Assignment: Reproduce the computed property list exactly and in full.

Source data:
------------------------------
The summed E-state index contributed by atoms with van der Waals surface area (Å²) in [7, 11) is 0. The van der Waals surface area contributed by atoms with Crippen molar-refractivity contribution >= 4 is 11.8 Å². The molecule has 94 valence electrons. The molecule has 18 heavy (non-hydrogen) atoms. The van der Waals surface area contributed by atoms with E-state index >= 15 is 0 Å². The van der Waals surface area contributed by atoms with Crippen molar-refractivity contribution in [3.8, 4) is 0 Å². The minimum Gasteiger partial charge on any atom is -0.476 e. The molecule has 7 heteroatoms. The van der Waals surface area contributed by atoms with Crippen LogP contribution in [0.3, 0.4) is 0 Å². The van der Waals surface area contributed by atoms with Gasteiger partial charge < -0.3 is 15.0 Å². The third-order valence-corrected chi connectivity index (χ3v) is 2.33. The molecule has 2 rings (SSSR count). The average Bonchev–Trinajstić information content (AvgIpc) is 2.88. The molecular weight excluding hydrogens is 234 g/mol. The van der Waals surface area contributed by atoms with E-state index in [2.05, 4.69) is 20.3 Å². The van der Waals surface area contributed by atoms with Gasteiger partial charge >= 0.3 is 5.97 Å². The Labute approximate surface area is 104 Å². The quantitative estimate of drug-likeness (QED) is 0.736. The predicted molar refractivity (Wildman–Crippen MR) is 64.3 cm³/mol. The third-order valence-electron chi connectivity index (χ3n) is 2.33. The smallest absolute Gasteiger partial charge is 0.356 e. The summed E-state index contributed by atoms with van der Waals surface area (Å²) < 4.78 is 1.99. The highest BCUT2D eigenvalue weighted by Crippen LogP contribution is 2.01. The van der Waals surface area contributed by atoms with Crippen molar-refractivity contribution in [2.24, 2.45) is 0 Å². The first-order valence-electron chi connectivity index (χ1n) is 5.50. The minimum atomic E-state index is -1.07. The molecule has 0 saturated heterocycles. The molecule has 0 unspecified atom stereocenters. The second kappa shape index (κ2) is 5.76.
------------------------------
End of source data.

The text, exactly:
The summed E-state index contributed by atoms with van der Waals surface area (Å²) in [7, 11) is 0. The van der Waals surface area contributed by atoms with Crippen molar-refractivity contribution >= 4 is 11.8 Å². The molecule has 94 valence electrons. The molecule has 18 heavy (non-hydrogen) atoms. The van der Waals surface area contributed by atoms with E-state index >= 15 is 0 Å². The van der Waals surface area contributed by atoms with Crippen molar-refractivity contribution in [3.8, 4) is 0 Å². The minimum Gasteiger partial charge on any atom is -0.476 e. The molecule has 7 heteroatoms. The van der Waals surface area contributed by atoms with Crippen LogP contribution in [0.3, 0.4) is 0 Å². The van der Waals surface area contributed by atoms with Gasteiger partial charge < -0.3 is 15.0 Å². The third-order valence-corrected chi connectivity index (χ3v) is 2.33. The molecule has 2 rings (SSSR count). The average Bonchev–Trinajstić information content (AvgIpc) is 2.88. The molecular weight excluding hydrogens is 234 g/mol. The van der Waals surface area contributed by atoms with E-state index in [2.05, 4.69) is 20.3 Å². The van der Waals surface area contributed by atoms with Gasteiger partial charge >= 0.3 is 5.97 Å². The Labute approximate surface area is 104 Å². The quantitative estimate of drug-likeness (QED) is 0.736. The predicted molar refractivity (Wildman–Crippen MR) is 64.3 cm³/mol. The third-order valence-electron chi connectivity index (χ3n) is 2.33. The smallest absolute Gasteiger partial charge is 0.356 e. The summed E-state index contributed by atoms with van der Waals surface area (Å²) < 4.78 is 1.99. The highest BCUT2D eigenvalue weighted by Crippen LogP contribution is 2.01. The van der Waals surface area contributed by atoms with Crippen molar-refractivity contribution in [2.24, 2.45) is 0 Å². The first-order valence-electron chi connectivity index (χ1n) is 5.50. The minimum atomic E-state index is -1.07. The molecule has 0 saturated heterocycles. The molecule has 0 unspecified atom stereocenters. The second kappa shape index (κ2) is 5.76.